A pugnacious union president is setting up a little-noticed showdown with United Parcel Service (UPS), in what would be the largest labor strike in American history, potentially complicating President Joe Biden’s rollout of “Bidenomics.”
At issue is mainly wage increases for part-time Teamsters, who earn roughly $20 an hour; Teamsters want that increased by around 30 percent. Earlier this month, both sides made significant progress on core issues like ending forced overtime on drivers’ days off and establishing Martin Luther King Jr. Day as a holiday.
However, talks soured earlier this month and both sides are barreling towards the July 31 deadline; if no deal is reached by the end of the month, the Teamsters will fully strike. In July, 97 percent of their employees voted to authorize the strike, which the union says “sends a clear message to UPS that our members are damned and determined to take necessary action to secure a historic contract that respects their dedication and sacrifice.”
The Teamsters Union has a storied history, one filled with corruption and mystery — chiefly over who killed their former president, the legendary Jimmy Hoffa. The current Teamsters boss, Sean O’Brien, is charging headfirst into a historic fight against UPS, threatening to shut down the global economy, which relies on Teamsters to deliver everything from food to clothes to medicine, at the end of the month.
O’Brien’s demands are pitting House Democrats against the White House and some swing-district Republicans against others in their conference; presiding over it all is an acting labor secretary too polarizing to be confirmed in a Democratic-controlled Senate.
A total strike by the Teamsters would be without precedent; the powerful union, closely aligned with the Democratic Party, has over 300,000 members. In the House, Democrats are fully backing their union allies, but some pro-labor Republicans such as Representative Lori Chavez-DeRemer and Don Bacon have signed onto a letter, obtained by The Spectator, from the House’s Labor Caucus addressed to both Teamsters and UPS leadership, putting their finger on the scale for the workers’ “statutory and constitutional rights to withhold their labor and participate in a strike.”
Bacon echoed Republican president Teddy Roosevelt’s push for a “square deal,” while also praising UPS for providing “an invaluable service for our local area,” hoping that “both sides sit at the table and work out a win-win deal for all.” For years, Bacon has rolled out extensive labor union endorsements in his closely-contested reelection bids.
While many currently-striking unions look at President Biden, who recently said that “labor will always be welcome” in his White House, as an ally, it’s possible that he’ll leave House Democrats, once again, twisting in the wind.
Even O’Brien isn’t necessarily counting on Biden’s support. In fact, he’s repeatedly told Biden to stay out of his way. “We don’t need anybody getting involved in this fight,” he said. A warning sign for O’Brien is how Biden stepped in to resolve a possible railroad strike last year on terms that weren’t universally favorable to labor, pleasing some Republicans but giving labor cause for concern.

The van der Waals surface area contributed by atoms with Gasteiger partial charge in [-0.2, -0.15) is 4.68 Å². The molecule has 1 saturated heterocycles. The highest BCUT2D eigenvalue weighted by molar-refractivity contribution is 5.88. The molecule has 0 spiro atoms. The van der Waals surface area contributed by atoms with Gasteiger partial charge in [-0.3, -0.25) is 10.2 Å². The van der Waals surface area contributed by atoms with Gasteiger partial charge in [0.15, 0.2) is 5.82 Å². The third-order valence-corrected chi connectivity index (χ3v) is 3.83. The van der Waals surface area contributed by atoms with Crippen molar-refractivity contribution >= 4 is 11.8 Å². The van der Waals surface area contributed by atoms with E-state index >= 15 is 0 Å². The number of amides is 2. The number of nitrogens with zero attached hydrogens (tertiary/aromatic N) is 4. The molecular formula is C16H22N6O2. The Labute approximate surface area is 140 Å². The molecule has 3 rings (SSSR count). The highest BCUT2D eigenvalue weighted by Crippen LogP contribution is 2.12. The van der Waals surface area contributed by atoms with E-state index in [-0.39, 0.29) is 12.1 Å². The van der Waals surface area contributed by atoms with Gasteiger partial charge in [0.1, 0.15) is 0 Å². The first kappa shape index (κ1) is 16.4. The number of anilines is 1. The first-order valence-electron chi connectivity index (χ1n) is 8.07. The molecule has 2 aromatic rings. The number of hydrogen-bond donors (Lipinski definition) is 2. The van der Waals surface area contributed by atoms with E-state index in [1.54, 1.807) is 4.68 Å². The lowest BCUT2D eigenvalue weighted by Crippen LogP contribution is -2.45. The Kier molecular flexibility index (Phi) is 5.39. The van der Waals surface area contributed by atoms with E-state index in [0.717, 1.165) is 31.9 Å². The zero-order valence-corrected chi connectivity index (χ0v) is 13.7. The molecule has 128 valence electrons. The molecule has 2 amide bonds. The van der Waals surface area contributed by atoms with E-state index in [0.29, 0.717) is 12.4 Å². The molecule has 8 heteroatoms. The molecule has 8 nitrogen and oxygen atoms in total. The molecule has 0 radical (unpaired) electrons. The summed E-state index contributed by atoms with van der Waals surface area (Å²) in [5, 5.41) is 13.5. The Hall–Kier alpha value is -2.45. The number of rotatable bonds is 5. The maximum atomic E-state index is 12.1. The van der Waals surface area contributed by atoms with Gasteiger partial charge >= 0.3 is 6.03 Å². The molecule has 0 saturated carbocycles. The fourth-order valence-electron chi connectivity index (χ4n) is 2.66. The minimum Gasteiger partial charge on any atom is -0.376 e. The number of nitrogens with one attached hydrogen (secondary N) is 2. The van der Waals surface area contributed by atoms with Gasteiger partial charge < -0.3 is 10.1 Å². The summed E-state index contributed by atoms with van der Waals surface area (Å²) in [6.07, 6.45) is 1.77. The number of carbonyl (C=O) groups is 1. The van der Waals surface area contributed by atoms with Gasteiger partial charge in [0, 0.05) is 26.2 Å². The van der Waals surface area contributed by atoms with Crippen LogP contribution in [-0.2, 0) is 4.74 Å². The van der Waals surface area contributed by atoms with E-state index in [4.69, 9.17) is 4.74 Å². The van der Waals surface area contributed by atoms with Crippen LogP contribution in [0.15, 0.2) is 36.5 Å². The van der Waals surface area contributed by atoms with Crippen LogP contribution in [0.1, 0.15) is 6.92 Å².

Beyond Biden’s potential to step in and weaken O’Brien’s negotiating position, the current acting labor secretary, Julie Su, already tied her own hands and repeatedly said that she won’t get involved. Su confirmed to a reporter that she is “standing back at this point [and] not intervening.”
The White House recently announced that Su won’t be able to overcome bipartisan opposition, and will not be able to win a confirmation vote. Further complicating Su’s calculations is how Biden undercut her by bringing in a previous Democratic labor secretary, Tom Perez, as a senior advisor. “We don’t need a labor secretary who has to outsource her own job,” a spokesman for the Senate Republicans’ Health, Education, Labor, and Pension Committee, quipped.
It’s not just a fight over the economy that O’Brien is spoiling for; he and Senator Markwayne Mullin, an undefeated professional fighter in a previous career, are public foes. Recently, Mullin challenged O’Brien to a cage match; to date, no fight has been scheduled.
Beyond the pay-per-view-worthy potential fight, some of O’Brien’s more traditional foes are taking a similarly combative stance. The Job Creators Network, for example, launched an ad campaign called Cryin’ O’Brien, which calls the union boss out for his “pattern of unhinged rhetoric,” and takes issue with how his potential strike would devastate small businesses.
“If O’Brien doesn’t stop his tantrum and start acting his age, the American supply chain will come screeching to a halt,” Job Creators Network warns. “Small businesses will get the short end of the stick. Unlike larger companies that can operate their own logistics and shipping operations, small businesses depend on trucking and logistics companies to reach their customers.” The group recently rolled out a mobile billboard as well that was spotted driving around Washington, DC.
While most involved in calming tempers don’t seem to think a strike will actually happen, every day that goes by without an agreement takes the American economy one step closer to the edge.